High parasite diversity accelerates host adaptation and diversification (2018) Betts et al., Science. https://doi:10.1126/science.aam9974
Image Credit: Dr. Graham Beards, CC BY-SA 3.0
Host-parasite relationships are often thought of or depicted in a pairwise structure. That is, one host is attacked by one parasite, without an acknowledgement or consideration of how complex the relationship can be. For example, hosts are often attacked by more than one type of parasite, and the parasites themselves have to compete with one another for resources from the host. Because parasites are costly for a host, the hosts benefit from evolving resistance to the parasites. It follows that the more parasites a host is attacked by, the higher the benefit of evolving resistance, so we’d expect to see more resistance in hosts that are attacked more often. This should then result in differential evolutionary rates among hosts, which would then result in greater evolutionary divergence (see Did You Know?)
To test this idea, the authors of today’s study used a bacterium (Pseudomonas aeruginosa) and five lytic viral parasites (hereafter bacteriophages). These bacteriophages reproduce within host cells until they eventually cause the host to burst, killing the host (think of the chestburster in Alien, but a LOT of them). Because their reproduction results in the death of the host, lytic parasites impose a very strong selection pressure on hosts, making this a perfect host-parasite system to test the above prediction.
The discovery of ‘lesbian’ seagulls in California in the 1970s shook outdated beliefs that homosexuality was unnatural. Since then, scientists have documented cases of homosexuality in hundreds more species (Image Credit: JanBirdie, Pixabay licence)
Darwin’s work on evolution, natural selection and “survival of the fittest” is probably the most well-known scientific hypothesis out there.
Survival of the fittest means that the “fittest” have the highest reproductive success – whether that is achieved by roaring the loudest, building the most beautiful nest, camouflaging the best, or performing the most impressive mating dance. Passing on their genes to the next generation is what makes an individual successful in this context.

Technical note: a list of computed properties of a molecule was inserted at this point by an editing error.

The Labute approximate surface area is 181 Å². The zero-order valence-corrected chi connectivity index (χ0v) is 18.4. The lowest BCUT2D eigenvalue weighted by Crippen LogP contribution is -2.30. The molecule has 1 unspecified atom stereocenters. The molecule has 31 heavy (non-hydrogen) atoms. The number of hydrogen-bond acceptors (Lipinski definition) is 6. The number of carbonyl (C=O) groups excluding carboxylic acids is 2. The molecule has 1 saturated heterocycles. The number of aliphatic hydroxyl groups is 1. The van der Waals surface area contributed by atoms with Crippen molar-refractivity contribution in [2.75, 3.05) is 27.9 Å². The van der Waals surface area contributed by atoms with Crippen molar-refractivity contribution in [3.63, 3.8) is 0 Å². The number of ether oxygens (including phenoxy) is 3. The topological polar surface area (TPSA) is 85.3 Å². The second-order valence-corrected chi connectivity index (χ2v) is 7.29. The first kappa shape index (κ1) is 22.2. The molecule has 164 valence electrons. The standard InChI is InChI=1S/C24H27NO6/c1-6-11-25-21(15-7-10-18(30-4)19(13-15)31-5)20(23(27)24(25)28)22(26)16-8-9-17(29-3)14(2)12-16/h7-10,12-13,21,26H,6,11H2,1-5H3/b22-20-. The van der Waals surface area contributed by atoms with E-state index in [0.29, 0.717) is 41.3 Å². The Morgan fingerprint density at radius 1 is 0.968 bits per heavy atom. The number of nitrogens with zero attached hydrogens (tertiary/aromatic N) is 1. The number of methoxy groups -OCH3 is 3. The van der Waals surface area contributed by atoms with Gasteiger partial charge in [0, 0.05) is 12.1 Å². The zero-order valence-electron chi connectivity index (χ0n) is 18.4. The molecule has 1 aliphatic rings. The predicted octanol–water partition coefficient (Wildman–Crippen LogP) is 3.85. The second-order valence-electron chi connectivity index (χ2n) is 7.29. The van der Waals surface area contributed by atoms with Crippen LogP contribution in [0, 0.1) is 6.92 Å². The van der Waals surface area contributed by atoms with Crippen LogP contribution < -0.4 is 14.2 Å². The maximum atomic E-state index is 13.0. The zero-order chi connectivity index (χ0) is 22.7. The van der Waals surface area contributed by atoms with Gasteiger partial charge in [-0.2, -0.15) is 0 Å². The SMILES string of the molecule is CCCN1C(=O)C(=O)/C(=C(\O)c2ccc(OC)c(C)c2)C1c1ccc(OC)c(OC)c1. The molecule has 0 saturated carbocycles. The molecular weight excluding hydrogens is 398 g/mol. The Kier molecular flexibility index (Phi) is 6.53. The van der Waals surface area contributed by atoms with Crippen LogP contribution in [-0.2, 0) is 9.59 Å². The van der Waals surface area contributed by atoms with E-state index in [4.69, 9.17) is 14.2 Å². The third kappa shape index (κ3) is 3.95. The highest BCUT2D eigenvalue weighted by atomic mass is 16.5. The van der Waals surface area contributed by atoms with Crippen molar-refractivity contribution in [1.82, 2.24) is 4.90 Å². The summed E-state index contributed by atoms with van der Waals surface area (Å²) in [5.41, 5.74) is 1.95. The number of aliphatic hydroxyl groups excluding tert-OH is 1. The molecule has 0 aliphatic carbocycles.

A flatworm (Pseudocerus liparus) crawling on a sponge – passing through a forest of hydroids and tunicates. (Image credit: Christa Rohrbach, CC BY-NC-SA 4.0)
Last week I posted an article about fascinating creatures that escape death almost completely, including the famous “immortal jellyfish” (link below). Yet while the jellyfish’s attitude to aging is awe-inspiring, its existence poses a more obvious, yet perplexing question: why do we age?
The hydromedusa of Podocoryna borealis. (Image credit: Lara Beckmann, NorHydro, CC BY-SA 4.0)
Our existences are often centered around the hope that we will live a long and fulfilled life. At the same time, while we aim to grow old, many of us abhor the aging process, dreaming of remaining young and healthy for as long as possible. It explains why we are so fascinated by the concept of immortality. Think of vampire stories, constant quests for the fountain of youth, or even the newest anti-aging products in the drugstore next door. But apart from the few extra years we gain nowadays through modern medicine and improved life circumstances, many of us can’t extend our lives much further.
We share this fate with many other animals that go through the stages of birth, growth, reproduction and death. But despite that, we don’t need to rely on science-fiction to get a glimpse of everlasting life: some organisms on our planet don’t follow these stages and some cheat it altogether – escaping death almost completely.
This is a cat bent on the apocalypse (Image Credit: Sa Ka, Pixabay licence, Image Cropped)
I like to think that when people visit Ecology for the Masses, they come to quench their insatiable curiosity about the ecological world and all its mysteries, and just want a well-reasoned, accessible answer to their issues (and also to figure out whether birds are reptiles of course).
Evolution and maintenance of microbe-mediated protection under occasional pathogen infection (2020) Kloock et al., Ecology and Evolution, https://doi.org/10.1002/ece3.6555
Image Credit: Zeynep F. Altun, CC BY-SA 2.5, Image Cropped